Two Rice researchers, Jacob T. Robinson, associate professor of electrical and computer engineering (ECE) and bioengineering, and Kaiyuan Yang, assistant professor of ECE, have received the MobiCom Best Paper Award.
The paper is the result of a collaboration between Secure and Intelligent Micro-Systems (SIMS) Lab and Robinson’s lab. and is co-authored by Zhanghao Yu, Fatima T. Alrashdan, Wei Wang, Matthew Parker, Xinyu Chen, Frank Y. Chen, Joshua Woods and Zhiyu Chen.
It is titled “Magnetoelectric backscatter communication for millimeter-sized wireless biomedical implants,” and describes the design, implementation and experimental evaluation of a wireless biomedical implant platform that exploits the magnetoelectric effect for wireless power and bi-directional communication.
“This is the first time we submit a paper on bioelectronics to the wireless community and it’s amazing that they like it,” Yang said.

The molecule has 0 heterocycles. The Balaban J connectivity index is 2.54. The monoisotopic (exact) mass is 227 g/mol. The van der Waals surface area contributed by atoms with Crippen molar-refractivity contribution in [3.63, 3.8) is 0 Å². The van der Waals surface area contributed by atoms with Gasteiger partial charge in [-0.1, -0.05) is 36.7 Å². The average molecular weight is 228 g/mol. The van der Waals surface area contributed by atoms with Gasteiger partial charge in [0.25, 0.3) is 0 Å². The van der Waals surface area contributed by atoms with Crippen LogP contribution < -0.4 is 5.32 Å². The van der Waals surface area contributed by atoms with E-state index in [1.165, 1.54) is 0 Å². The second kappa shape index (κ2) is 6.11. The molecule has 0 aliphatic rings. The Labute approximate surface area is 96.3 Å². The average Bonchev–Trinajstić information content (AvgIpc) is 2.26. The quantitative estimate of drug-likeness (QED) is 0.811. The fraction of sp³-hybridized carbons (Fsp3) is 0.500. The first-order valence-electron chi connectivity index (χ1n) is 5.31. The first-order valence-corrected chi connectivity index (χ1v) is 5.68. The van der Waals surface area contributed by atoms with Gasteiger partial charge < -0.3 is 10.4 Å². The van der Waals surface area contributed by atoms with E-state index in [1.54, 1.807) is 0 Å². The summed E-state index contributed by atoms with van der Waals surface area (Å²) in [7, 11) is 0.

Yang earned his M.S. and Ph.D. in ECE from the University of Michigan in 2014 and 2017, respectively, and his B.S. in electrical engineering from Tsinghua University in China in 2012.
He joined the Rice faculty in 2017 and directs the SIMS Lab. It focuses on creating new hardware (integrated circuits and micro-systems) to enable emerging applications that are not possible without miniaturized electronics powered by tiny batteries or function without them.
Robinson received his B.S. in physics from UCLA in 2003 and his Ph.D. in applied physics from Cornell in 2008. He joined the Rice faculty in 2012 and his lab develops nanotechnologies to monitor and control targeted cells in the nervous system. He explores optical brain-computer interfaces and biosensors, battery-free bioelectronics and remote control of cell activity, and synthetic neural circuits and animal behavior.
ACM MobiCom 2022 is the 28th annual conference sponsored by ACM SIGMOBILE, dedicated to addressing the challenges posed by mobile computing and wireless and mobile networking. It is a premier international forum addressing networks, systems, algorithms and applications that support mobile computers and wireless networks.